In today’s tutorial video I thought I’d share a much loved classic, Can’t Help Falling In Love. The history of this song goes back much further than we think. Most of us think instantly of Elvis Presley in 1961 but the roots of this song actually reach all the way back to 1784! The melody is based on a popular French love song composed in 1784 by Jean-Paul Martini called “Plaisir D’Amour”. As in much of musical history, many songs are reflections of songs that have existed and been loved for many years and, in this case, centuries. Dvorak also often wrote music ‘quoting’ folk melodies that he heard on his travels incorporating them into his works. One famous example of this in the cello world is the Largo movement from Dvorak’s New World Symphony. This popular song has its roots in a song called “Going Home”. I find it fascinating to see how intricately intertwined music is and how many of the melodies we hear today are hundreds of years old. I love how composers use them and keep them in our hearts and minds year after year. Now back to Can’t Help Falling In Love. This song, written by Hugo Peretti, Lugi Creatore and George Weiss (inspired by “Plaisir D’Amour”), was first recorded by Elvis Presley for his Blue Hawaii album. It’s beautiful melody has stood the test of time for almost 60 years, truly spectacular! Often I play at weddings and receptions and this song is always well received by young and old alike.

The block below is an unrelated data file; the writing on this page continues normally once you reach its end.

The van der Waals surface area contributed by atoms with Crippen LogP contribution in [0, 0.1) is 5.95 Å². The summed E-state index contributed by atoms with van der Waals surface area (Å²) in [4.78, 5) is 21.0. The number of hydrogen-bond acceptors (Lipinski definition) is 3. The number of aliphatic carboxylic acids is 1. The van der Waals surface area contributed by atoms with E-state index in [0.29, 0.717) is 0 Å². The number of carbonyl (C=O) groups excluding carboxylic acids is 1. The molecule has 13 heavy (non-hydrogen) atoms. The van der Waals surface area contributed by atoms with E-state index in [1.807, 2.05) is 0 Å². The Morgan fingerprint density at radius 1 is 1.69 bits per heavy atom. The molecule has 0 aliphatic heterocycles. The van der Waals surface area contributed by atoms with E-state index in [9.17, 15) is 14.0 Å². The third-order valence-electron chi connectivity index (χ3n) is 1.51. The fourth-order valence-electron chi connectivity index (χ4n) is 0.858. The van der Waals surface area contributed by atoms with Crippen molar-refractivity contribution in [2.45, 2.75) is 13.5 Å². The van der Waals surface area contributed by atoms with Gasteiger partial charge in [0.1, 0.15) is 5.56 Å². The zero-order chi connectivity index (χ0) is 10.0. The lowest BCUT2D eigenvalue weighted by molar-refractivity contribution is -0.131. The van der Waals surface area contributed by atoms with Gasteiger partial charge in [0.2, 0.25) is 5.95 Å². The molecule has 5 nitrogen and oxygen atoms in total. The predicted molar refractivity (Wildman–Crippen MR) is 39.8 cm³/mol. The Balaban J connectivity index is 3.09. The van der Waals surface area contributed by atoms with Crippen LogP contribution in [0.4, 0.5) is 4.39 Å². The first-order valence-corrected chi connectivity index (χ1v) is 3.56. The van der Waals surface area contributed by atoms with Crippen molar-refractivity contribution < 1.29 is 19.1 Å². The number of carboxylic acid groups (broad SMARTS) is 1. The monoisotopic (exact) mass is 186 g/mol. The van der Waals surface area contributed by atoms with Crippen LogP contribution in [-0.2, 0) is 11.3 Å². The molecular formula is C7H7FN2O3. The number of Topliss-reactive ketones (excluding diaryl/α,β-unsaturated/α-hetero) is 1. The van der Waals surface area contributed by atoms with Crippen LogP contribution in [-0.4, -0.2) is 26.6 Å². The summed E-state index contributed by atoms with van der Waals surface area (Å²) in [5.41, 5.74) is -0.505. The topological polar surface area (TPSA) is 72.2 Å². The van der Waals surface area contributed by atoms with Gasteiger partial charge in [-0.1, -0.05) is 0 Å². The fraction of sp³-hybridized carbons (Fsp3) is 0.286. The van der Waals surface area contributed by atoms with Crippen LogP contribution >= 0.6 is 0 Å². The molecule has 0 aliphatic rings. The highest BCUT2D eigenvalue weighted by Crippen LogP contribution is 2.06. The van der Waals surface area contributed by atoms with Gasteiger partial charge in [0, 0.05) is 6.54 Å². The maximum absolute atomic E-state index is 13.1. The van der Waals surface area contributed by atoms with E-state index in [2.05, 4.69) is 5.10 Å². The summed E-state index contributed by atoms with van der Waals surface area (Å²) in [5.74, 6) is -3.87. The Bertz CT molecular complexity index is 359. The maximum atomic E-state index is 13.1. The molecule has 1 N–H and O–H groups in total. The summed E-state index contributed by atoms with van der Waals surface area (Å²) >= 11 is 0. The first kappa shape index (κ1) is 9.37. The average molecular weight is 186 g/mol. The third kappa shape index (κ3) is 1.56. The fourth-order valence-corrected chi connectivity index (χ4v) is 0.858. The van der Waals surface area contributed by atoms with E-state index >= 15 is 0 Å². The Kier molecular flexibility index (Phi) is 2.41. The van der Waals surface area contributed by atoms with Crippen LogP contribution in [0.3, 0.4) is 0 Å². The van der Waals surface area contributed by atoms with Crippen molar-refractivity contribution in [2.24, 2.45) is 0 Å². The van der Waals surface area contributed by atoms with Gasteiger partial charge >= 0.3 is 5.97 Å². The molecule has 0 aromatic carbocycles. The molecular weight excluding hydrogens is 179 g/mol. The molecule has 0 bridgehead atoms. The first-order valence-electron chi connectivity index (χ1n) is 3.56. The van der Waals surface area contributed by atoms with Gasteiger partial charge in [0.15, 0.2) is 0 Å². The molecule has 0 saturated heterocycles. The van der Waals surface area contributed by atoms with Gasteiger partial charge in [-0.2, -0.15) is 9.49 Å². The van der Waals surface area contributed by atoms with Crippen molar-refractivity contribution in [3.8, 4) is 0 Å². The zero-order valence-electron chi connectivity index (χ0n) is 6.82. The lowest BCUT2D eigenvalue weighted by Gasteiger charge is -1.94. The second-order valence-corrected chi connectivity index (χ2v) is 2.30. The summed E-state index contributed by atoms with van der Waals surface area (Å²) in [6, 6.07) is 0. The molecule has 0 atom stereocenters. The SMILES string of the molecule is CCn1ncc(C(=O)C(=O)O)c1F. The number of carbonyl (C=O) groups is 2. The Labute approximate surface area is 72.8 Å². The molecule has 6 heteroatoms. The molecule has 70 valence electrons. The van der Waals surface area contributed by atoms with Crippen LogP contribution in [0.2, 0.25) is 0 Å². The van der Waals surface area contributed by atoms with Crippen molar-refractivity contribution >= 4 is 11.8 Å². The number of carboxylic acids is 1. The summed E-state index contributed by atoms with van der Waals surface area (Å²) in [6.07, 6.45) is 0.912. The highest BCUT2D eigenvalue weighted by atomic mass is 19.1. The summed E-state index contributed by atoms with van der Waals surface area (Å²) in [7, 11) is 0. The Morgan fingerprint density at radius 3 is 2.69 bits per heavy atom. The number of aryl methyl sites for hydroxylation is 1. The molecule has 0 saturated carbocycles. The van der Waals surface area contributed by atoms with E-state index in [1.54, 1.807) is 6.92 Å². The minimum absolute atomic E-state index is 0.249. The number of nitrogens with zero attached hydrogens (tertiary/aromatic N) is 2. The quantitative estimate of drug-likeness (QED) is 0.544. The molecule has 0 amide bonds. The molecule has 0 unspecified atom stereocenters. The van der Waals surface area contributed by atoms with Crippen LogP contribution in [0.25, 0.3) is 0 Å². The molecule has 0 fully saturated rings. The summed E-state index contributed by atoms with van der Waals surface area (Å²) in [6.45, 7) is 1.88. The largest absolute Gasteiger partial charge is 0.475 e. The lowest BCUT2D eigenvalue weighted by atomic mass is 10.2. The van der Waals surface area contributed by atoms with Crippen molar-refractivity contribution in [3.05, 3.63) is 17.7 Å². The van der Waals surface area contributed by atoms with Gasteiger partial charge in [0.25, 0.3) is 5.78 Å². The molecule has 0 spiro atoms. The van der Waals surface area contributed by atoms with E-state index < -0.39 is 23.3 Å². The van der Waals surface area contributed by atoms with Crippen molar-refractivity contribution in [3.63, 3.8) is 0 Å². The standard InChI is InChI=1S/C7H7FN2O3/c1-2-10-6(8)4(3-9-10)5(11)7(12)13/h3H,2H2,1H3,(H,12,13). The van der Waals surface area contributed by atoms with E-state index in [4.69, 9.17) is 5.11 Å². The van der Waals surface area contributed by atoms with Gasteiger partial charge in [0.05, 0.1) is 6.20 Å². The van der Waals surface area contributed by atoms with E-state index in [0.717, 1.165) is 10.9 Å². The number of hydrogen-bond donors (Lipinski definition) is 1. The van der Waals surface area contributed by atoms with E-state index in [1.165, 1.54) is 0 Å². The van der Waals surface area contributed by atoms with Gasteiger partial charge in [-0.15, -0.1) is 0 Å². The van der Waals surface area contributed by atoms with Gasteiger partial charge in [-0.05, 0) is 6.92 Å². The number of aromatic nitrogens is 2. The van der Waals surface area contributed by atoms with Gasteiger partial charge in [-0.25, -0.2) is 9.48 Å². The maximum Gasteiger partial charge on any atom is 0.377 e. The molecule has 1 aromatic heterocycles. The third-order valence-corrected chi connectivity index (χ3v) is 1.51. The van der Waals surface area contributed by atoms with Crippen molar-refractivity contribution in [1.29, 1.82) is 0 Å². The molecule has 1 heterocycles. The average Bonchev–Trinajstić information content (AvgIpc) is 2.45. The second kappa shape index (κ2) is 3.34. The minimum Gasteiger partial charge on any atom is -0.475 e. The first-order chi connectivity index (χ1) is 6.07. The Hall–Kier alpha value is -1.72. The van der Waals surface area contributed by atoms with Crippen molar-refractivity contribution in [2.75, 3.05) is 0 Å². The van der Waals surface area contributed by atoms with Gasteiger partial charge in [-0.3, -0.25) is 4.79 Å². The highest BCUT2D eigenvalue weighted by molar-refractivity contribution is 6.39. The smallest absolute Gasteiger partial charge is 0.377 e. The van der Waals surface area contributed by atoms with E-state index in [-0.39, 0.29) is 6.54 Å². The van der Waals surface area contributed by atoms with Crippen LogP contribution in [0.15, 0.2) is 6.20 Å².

In today’s tutorial, the version I’m presenting is in C Major. This means there are no sharps or flats in the key signature. As such, you will need two key hand shapes to play this song; a 1, 3, 4 hand shape and a 1, 2, 4 hand shape. If you can play both these shapes and are comfortable in first position you can most certainly play Can’t Help Falling in Love. Regarding the bow hand, the main bowing principle is a nice sustained bow sound called legato. This movement of the bow requires the ability to play from frog to tip with a nice even tone. I start the video with a quick review of the second octave of the C Major scale descending from the top note of C to familiarize the hand with most of the notes it will be using. After that I move on to present the ‘A’ section then the ‘B’ section of the song so you can learn them independently before you combine them into a whole piece. I find this construct works well in my teaching studio so be sure to accomplish each section before combining them. With that lets get started!

I hope you enjoy the tutorial of Can’t Help Falling In Love and enjoy adding into your cello repertoire!

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